We want you — the paper author 👨🔬 — to be able to write your articles in a machine-readable format first, because then everything after your draft (review, publishing) gets way, way more efficient and cheaper.
📝 We need a WYSIWYG text editor so you can write papers in machine-readable markup¶
When you use Webflow or Wordpress, you’re composing a document in HTML without code. Having the perfect markup language for scientific articles isn’t enough if nobody can use it besides publishers. We need a scientific authoring tool that feels like that Word but writes the scientific markup. And that lets you, the author, mark up things like your author affiliation so you don’t have to type them over and over again.
Part 3: Good news — it’s done¶
🤖 Meet MyST, the open-source markup language for scientific articles¶
The open-source MyST Markdown language (see #WhatIsMyST on Twitter), which Curvenote donates a lot of development time to, is easier to author in, designed for scientific articles, and (crucially) converts instantly between all the other scientific document formats (JATS4R, HTML, Word). And it has incredible features for scientists, like you can copy-paste a DOI URL and auto-import a reference.
📝 Meet Curvenote, the WYSIWYG text editor you can use to write machine-readable scientific articles¶
The Curvenote WYSIWYG editor lets you write in an MS-Word like interface with features just for scientists, that can be exported as open-source MyST Markdown, JATS, , PDF, Word — whatever you want. It even lets you compose scientific articles in reusable chunks.
With these two tools alone as the core, we can start creating all-new interfaces for scientific publishing.
👨💻 Curvenote has the team to pull this off¶
When I first met the Curvenote team, my first impression was that each of them was a visionary in their own right, and exactly team I always pictured science needing to solve this problem. I’m so excited I get to join this team and take a shot at solving the hardest design problems in science.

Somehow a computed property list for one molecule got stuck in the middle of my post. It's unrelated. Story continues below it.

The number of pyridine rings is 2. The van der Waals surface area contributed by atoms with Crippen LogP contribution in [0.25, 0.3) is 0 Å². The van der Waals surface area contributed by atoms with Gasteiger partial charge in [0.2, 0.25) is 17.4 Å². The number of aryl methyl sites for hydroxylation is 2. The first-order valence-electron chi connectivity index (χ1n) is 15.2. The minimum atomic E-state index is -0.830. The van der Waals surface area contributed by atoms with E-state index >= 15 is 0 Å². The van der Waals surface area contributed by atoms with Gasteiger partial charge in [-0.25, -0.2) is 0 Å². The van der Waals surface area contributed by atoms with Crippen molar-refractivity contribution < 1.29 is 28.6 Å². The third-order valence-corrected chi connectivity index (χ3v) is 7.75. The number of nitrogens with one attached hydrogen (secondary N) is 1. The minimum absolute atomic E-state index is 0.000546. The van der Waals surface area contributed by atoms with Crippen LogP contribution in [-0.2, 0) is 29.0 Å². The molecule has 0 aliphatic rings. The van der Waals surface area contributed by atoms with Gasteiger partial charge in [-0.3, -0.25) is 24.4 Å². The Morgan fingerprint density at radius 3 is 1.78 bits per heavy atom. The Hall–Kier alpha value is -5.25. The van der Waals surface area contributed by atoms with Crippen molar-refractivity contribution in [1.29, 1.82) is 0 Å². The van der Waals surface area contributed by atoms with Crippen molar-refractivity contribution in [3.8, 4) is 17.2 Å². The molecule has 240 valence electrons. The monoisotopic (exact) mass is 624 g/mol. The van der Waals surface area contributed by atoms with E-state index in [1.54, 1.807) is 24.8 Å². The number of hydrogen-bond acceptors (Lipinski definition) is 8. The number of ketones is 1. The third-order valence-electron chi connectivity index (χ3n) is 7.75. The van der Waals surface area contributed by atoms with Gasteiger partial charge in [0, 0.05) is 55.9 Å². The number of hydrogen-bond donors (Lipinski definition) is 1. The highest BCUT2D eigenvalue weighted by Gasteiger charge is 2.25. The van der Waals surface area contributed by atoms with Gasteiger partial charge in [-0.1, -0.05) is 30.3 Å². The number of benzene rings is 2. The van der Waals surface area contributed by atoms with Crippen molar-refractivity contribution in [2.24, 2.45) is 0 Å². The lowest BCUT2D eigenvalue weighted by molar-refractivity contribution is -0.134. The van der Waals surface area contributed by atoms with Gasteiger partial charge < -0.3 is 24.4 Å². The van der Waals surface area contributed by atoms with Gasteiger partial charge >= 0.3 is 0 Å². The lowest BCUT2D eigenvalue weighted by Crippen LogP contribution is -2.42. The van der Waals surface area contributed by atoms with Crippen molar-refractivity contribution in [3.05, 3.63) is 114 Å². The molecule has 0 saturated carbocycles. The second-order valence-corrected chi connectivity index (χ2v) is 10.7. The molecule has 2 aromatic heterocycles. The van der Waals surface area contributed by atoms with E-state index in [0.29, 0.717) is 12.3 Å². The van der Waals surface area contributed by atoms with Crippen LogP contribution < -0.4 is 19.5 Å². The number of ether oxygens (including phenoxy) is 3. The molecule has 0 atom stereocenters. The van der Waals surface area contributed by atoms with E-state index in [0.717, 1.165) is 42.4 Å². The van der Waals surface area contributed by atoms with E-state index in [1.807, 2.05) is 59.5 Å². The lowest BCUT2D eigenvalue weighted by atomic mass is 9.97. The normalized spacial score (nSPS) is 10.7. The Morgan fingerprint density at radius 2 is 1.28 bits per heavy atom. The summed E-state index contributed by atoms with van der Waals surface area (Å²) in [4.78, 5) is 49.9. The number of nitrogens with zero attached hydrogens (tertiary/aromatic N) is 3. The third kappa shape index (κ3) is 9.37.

🔮 Better articles are only the beginning¶
Since Curvenote has already built the core (a markup language and editor), we’re now focused on the million amazing innovations you can make when articles start life as machine-readable (vs PDFs). We’re already working on concepts for formless article submission systems (no more filling-out 24 author names), crazy-streamlined peer review, and links between scientific articles that are more useful even than standard web links.
But we’ll need all of your help to get the designs right, so please HMU on Twitter and let me know about all your hopes, dreams, and frustrations for scientific publishing and distribution. My job is to make your job easier. 😊
Other resources from Curvenote tagged update#betterscience
Exporting to Microsoft Word is now a single click in Curvenote!
The Curvenote brand embodies aspects of reuse, modularity and the connections behind ideas through building blocks that provide structure and can also be pulled apart, rearranged and used in unique ways.
Introducing Curvenote Pro, which includes additional private projects, advanced publishing, and export to any professional template.
Curvenote was chosen to participate in a science & technology innovation program called Creative Destruction Lab.
Curvenote was selected as one of 8 Canadian companies with over 16,000 global applications to participate in YCombinator W21, which is the premier startup accelerator in Silicon Valley.
Curvenote is a Gold Sponsor of the upcoming the FORCE11 2021 conference.